Why We Call BS on Study Claiming Low-Income Families Spend Big on Luxuries

What does the word “luxury” mean to you?

Maybe it means a pair of $400 Dolce & Gabbana sunglasses and a Rolls Royce.

Or maybe it means eating out for dinner once or twice a week.

While we all have our own definitions of luxury, a new study is throwing those conceptions for a loop — and seriously misleading people as a result.

Deutsche Bank’s Definition of Luxury: Not What You Think

A recent report by Deutsche Bank Research is throwing the internet for a loop.

MarketWatch says the report revealed that Americans spend a significant percentage of their income on what the bank considers luxury goods. Furthermore, the report says low-income families, defined as the lowest fifth of earners, spend up to 40% of their income on luxuries.

At first glance, this may seem like those at the bottom of the earning bracket are blowing their hard-earned cash on things they can’t afford, right?


The report defines luxury goods as “goods or services consumed in greater proportions as a person’s income increases.”

So, according to that definition, low-income families are not blowing their money on obscene things. They’re just spending more money as their income increases.

What This Extra Spending Really Means

Think about it. If you’re broke, you’re probably not spending a lot of money because you don’t have it to spend!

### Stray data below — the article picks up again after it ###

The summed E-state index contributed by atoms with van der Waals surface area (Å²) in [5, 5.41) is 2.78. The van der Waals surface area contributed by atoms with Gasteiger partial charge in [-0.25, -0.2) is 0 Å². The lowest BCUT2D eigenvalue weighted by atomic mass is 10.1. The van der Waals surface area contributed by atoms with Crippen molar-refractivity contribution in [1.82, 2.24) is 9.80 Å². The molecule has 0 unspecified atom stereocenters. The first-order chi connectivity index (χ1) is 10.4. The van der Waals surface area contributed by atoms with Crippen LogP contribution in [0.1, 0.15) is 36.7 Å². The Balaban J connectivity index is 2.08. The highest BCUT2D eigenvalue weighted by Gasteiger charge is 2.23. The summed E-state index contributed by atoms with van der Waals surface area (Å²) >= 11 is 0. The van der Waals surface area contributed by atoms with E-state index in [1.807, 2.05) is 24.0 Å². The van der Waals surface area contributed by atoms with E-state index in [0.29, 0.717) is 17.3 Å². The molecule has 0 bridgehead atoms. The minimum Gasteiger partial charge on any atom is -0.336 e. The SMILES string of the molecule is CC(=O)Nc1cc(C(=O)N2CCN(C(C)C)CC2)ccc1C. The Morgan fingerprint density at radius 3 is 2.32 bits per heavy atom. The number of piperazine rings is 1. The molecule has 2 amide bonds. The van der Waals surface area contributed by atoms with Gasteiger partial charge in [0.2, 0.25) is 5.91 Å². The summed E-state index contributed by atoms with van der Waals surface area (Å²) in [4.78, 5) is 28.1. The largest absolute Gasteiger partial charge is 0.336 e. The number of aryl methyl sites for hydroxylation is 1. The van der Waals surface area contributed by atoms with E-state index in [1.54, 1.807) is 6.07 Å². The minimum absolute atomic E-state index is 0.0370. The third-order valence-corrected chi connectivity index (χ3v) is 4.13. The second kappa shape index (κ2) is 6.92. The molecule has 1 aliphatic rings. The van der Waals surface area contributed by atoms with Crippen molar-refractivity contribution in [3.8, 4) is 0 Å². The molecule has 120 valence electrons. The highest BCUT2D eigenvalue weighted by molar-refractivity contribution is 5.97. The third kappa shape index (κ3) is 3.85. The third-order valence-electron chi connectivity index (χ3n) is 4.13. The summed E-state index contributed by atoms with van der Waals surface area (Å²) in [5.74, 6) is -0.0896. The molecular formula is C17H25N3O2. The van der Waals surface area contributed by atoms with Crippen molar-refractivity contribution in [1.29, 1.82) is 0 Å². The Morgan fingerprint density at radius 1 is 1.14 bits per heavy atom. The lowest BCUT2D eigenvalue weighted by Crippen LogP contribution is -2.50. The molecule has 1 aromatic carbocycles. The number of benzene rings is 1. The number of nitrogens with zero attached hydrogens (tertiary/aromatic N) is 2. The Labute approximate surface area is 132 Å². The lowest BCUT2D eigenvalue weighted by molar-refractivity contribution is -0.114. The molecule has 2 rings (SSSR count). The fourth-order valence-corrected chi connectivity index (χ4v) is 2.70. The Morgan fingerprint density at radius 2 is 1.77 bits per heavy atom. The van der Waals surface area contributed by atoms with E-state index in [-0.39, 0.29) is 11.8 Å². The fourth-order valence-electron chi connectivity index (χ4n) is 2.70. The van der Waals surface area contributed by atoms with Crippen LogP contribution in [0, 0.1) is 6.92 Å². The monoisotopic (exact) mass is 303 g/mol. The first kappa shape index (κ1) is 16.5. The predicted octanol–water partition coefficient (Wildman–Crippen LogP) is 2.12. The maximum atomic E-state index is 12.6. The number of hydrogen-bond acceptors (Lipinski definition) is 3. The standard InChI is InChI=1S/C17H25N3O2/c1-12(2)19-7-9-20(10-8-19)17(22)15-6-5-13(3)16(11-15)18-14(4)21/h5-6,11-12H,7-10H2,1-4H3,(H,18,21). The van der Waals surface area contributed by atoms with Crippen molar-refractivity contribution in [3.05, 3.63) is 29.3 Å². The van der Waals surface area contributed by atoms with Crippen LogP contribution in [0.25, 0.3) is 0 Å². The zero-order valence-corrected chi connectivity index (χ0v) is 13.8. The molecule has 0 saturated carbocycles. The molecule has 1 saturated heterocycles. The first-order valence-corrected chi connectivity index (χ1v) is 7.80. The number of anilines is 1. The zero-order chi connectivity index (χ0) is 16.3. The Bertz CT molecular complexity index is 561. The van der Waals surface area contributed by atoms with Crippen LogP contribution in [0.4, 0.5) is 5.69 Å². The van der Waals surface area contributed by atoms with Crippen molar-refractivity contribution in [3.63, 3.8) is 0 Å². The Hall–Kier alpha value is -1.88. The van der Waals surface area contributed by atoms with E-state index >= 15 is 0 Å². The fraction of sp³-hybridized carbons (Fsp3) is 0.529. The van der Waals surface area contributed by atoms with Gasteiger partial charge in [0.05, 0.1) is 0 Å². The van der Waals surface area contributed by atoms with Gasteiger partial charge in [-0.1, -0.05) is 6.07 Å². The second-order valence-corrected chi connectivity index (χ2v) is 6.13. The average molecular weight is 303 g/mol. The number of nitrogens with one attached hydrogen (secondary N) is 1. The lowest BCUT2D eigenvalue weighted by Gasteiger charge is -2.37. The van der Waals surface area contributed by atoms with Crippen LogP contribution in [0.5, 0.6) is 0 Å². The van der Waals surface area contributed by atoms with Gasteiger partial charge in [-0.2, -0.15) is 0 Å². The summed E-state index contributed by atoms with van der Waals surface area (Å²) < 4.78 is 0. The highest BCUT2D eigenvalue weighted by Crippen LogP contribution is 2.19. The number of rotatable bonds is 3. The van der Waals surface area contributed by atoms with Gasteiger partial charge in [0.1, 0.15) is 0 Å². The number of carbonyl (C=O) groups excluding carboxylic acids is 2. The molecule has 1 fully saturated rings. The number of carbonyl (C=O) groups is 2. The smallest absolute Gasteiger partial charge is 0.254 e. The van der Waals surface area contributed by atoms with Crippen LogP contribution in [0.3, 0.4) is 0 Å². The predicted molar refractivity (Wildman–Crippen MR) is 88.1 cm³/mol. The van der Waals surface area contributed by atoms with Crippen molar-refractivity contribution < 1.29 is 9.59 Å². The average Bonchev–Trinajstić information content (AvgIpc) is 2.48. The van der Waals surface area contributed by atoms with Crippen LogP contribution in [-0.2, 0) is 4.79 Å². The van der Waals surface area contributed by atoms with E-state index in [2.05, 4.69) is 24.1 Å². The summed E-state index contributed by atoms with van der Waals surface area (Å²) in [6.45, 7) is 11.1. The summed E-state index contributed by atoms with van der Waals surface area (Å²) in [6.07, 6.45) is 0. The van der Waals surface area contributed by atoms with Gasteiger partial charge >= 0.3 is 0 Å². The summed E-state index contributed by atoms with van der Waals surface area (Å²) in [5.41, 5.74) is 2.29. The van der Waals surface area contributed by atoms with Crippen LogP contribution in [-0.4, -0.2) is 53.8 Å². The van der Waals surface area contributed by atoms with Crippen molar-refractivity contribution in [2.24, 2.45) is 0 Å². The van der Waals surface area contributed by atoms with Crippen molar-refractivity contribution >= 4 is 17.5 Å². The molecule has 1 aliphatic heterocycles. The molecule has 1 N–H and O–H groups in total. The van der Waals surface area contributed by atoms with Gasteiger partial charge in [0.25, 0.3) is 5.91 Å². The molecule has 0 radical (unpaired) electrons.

As a result, you may have cut your budget significantly. Perhaps you downgraded your housing arrangement to save money on rent. Or maybe you’re eating ramen every night because you can’t afford much else.

It makes sense, right?

Well here’s where this report falls flat.

Deutsche Bank’s definition of luxuries unfairly portrays people who are paying for things they can finally afford, such as quality food, housing, transportation, etc., as making poor money choices.

Reddit user Algernon_Asimov explained it best in a Reddit thread about the report.

Using food as an example, the user made the point that the less money you’re earning, the cheaper the food you’re buying, and in less quantities. Once you start earning more money, you may buy more high-quality food, which can be more expensive.

Say you got a raise at work and decided to buy yourself some veggies, meat and fruit instead of eating ramen every night. Of course, this is more expensive than ramen. According to Deutsche Bank’s definition, your higher spending on food is a luxury.


The lesson here?

Read the fine print. Some studies aren’t always what they seem.

Kelly Smith is a junior writer and engagement specialist at The Penny Hoarder. Catch her on Twitter at @keywordkelly.